Private ordering of public processes: How contracts structure participatory processes in urban development in Amsterdam and Hamburg

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3 Citations (Scopus)

Abstract

The use of contracts to achieve public goals has been gaining traction since the 1980s. In this article, I investigate the implications of the increased use of private law instruments for participatory democracy. This study starts with problematising the notion of contracts and proposes a conceptual model to study contractual relations in participatory processes. Next, through a detailed description of two case studies in Amsterdam and Hamburg, I show the consequences of contractual governance for participatory democracy in urban development. Namely, the interests of commercial parties and government agencies are incorporated in contracts, whereas the interests of residents are incorporated in non-legal agreements. This has four implications for our understanding of participatory democracy and urban politics. First, the arena of public decision making has shifted from public meetings to contractual negotiations. Second, contracts are not set in stone. Mobilisation by residents can influence, adjust and politicise agreements. However, third, residents need to be able to mobilise and negotiate. This creates new boundaries between residents who are able to make deals and those who are excluded. Lastly, investigating how contracts transform urban politics should take a broad view on how contractual relations are formed and focus on both non-legal and contractual agreements.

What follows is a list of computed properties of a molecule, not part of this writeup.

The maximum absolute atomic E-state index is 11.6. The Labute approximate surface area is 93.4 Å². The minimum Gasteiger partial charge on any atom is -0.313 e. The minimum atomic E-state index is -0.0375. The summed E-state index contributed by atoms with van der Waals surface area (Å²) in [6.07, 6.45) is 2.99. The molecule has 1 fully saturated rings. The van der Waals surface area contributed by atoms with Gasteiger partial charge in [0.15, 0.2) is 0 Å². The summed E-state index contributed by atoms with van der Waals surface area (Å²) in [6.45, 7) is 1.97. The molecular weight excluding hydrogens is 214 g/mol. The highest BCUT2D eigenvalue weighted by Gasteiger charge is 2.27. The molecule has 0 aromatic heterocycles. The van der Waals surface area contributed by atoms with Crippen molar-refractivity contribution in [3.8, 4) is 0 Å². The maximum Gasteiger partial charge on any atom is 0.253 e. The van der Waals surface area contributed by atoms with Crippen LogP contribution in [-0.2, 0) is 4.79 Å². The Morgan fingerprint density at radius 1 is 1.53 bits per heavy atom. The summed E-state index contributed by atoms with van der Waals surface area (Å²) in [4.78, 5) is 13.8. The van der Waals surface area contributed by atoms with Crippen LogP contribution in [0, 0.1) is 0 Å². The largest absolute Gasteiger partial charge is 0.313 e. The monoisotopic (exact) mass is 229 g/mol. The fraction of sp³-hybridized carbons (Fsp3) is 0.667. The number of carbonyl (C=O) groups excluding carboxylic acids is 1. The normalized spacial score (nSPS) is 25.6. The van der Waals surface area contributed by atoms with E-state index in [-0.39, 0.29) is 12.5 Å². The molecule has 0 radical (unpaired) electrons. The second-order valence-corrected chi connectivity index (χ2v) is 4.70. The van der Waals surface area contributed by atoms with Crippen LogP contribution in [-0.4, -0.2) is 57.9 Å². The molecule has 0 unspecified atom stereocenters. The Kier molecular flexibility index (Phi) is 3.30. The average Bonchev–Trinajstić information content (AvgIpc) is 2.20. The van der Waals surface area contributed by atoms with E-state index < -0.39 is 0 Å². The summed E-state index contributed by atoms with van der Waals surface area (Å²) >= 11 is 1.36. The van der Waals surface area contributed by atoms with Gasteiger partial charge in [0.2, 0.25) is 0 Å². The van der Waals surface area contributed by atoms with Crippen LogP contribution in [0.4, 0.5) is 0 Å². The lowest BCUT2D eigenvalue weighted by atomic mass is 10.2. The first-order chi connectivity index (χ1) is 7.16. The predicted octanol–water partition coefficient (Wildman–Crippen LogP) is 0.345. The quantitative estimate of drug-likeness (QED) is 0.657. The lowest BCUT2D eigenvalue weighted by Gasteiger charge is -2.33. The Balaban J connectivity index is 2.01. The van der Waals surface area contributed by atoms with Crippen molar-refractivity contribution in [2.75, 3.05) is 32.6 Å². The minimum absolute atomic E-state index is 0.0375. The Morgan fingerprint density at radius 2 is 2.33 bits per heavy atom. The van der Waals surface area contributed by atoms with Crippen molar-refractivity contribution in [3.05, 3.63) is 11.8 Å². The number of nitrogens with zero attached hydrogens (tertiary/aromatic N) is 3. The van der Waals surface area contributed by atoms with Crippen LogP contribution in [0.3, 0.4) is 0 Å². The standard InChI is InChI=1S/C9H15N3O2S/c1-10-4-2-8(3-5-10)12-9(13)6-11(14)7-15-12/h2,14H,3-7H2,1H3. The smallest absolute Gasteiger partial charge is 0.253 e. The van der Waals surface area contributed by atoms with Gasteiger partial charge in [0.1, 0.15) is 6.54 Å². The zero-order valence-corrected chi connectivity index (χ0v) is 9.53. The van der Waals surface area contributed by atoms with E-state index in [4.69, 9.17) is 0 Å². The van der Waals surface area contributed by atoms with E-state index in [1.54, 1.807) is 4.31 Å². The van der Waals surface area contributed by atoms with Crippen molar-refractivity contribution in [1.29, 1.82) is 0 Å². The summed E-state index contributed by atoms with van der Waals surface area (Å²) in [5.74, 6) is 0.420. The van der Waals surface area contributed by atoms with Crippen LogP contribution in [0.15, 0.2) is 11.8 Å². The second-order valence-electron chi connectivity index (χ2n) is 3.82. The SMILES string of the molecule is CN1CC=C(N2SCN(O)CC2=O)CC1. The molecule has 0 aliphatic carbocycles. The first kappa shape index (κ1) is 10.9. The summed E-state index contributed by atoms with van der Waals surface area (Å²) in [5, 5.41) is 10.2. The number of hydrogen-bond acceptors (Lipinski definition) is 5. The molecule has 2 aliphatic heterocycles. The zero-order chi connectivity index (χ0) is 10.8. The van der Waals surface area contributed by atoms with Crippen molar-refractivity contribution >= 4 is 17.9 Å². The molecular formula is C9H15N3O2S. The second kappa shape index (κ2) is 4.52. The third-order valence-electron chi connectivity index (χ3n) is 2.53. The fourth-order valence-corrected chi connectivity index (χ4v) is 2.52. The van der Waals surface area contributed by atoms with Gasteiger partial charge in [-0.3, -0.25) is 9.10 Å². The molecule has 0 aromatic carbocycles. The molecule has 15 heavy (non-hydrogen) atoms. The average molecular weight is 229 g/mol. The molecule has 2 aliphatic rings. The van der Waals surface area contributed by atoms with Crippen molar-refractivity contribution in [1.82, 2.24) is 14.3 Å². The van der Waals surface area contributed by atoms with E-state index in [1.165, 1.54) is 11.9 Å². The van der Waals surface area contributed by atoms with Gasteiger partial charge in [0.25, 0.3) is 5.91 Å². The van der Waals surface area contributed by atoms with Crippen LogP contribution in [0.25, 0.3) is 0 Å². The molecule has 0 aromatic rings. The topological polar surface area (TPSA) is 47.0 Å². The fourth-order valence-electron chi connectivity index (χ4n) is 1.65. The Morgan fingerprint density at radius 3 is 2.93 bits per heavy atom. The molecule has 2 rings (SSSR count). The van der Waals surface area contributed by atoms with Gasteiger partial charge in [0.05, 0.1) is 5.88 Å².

Original languageEnglish
Pages (from-to)1-17
Number of pages17
JournalUrban Studies
Early online date24 Jul 2021
DOIs
Publication statusE-pub ahead of print - 24 Jul 2021

Keywords

  • community
  • contracts
  • development
  • governance
  • participation
  • planning
  • politics

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